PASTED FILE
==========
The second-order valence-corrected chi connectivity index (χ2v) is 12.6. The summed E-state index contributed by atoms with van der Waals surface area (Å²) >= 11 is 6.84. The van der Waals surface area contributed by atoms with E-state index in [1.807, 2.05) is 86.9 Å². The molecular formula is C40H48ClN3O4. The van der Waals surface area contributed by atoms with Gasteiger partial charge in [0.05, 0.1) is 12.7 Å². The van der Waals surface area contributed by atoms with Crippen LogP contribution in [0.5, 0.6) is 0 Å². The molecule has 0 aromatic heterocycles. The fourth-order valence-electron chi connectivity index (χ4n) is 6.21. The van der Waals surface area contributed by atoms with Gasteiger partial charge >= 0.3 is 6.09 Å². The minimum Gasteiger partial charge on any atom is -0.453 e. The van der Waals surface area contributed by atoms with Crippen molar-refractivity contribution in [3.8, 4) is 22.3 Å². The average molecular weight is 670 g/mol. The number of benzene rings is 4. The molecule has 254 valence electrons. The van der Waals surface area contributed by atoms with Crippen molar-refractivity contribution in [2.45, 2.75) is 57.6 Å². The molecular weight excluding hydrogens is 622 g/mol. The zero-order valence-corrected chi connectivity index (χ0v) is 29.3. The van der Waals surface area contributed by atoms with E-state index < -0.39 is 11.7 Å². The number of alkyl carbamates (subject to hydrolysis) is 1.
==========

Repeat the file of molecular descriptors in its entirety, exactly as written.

The second-order valence-corrected chi connectivity index (χ2v) is 12.6. The summed E-state index contributed by atoms with van der Waals surface area (Å²) >= 11 is 6.84. The van der Waals surface area contributed by atoms with E-state index in [1.807, 2.05) is 86.9 Å². The molecular formula is C40H48ClN3O4. The van der Waals surface area contributed by atoms with Gasteiger partial charge in [0.05, 0.1) is 12.7 Å². The van der Waals surface area contributed by atoms with Crippen LogP contribution in [0.5, 0.6) is 0 Å². The molecule has 0 aromatic heterocycles. The fourth-order valence-electron chi connectivity index (χ4n) is 6.21. The van der Waals surface area contributed by atoms with Gasteiger partial charge >= 0.3 is 6.09 Å². The minimum Gasteiger partial charge on any atom is -0.453 e. The van der Waals surface area contributed by atoms with Crippen molar-refractivity contribution in [3.8, 4) is 22.3 Å². The average molecular weight is 670 g/mol. The number of benzene rings is 4. The molecule has 254 valence electrons. The van der Waals surface area contributed by atoms with Crippen molar-refractivity contribution in [2.45, 2.75) is 57.6 Å². The molecular weight excluding hydrogens is 622 g/mol. The zero-order valence-corrected chi connectivity index (χ0v) is 29.3. The van der Waals surface area contributed by atoms with E-state index < -0.39 is 11.7 Å². The number of alkyl carbamates (subject to hydrolysis) is 1.